The garment factory in Bangladesh where a weekend fire killed at least 112 people had been making clothes for Wal-Mart without the giant U.S. retailer's knowledge, Wal-Mart said. Wal-Mart said the Tazreen Fashions Ltd. factory was no longer authorized to produce merchandise for Wal-Mart but that a supplier subcontracted work to it "in direct violation of our policies." "Today, we have terminated the relationship with that supplier," America's biggest retailer said in a statement Monday. "The fact that this occurred is extremely troubling to us, and we will continue to work across the apparel industry to improve fire safety education and training in Bangladesh."
The Triangle Shirtwaist Factory fire in New York City on March 25, 1911, was the deadliest industrial disaster in the history of the city of New York and resulted in the fourth highest loss of life from an industrial accident in U.S. history. It was also the second deadliest disaster in New York City – after the burning of the General Slocum on June 15, 1904 – until the destruction of the World Trade Center 90 years later. The fire caused the deaths of 146 garment workers, who died from the fire, smoke inhalation, or falling or jumping to their deaths. Most of the victims were recent Jewish and Italian immigrant women aged sixteen to twenty-three; of the victims whose ages are known, the oldest victim was Providenza Panno at 48, and the youngest was 11-year-old Mary Goldstein.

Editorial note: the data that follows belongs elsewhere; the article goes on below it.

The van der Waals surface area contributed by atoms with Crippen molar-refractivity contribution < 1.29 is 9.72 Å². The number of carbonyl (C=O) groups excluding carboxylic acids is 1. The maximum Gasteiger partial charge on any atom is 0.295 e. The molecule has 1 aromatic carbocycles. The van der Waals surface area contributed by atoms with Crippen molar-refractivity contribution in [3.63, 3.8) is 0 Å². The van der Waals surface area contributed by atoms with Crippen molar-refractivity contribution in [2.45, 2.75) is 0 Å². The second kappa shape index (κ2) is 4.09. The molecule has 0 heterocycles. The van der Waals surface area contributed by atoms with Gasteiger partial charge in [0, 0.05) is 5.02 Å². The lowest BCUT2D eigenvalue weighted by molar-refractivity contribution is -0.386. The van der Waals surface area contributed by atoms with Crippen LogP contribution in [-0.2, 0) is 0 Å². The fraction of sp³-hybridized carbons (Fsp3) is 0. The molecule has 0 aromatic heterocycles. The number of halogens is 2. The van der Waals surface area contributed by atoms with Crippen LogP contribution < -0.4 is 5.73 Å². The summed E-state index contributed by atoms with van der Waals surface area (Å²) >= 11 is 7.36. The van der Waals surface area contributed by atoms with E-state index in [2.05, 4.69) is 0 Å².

Survivors told how panicked staff, mostly women, desperately tried to escape the factory, which the owner said made clothes for international brands including Dutch chain C&A and the Hong Kong-based Li & Fung company.
"There were more than 1,000 workers trapped in the factory," one worker who gave her name only as Romesa, 42, told local media from her hospital bed.
"I jumped from a window on the fourth floor and found myself on the third-storey roof of another building. Several people fell out of the window and died."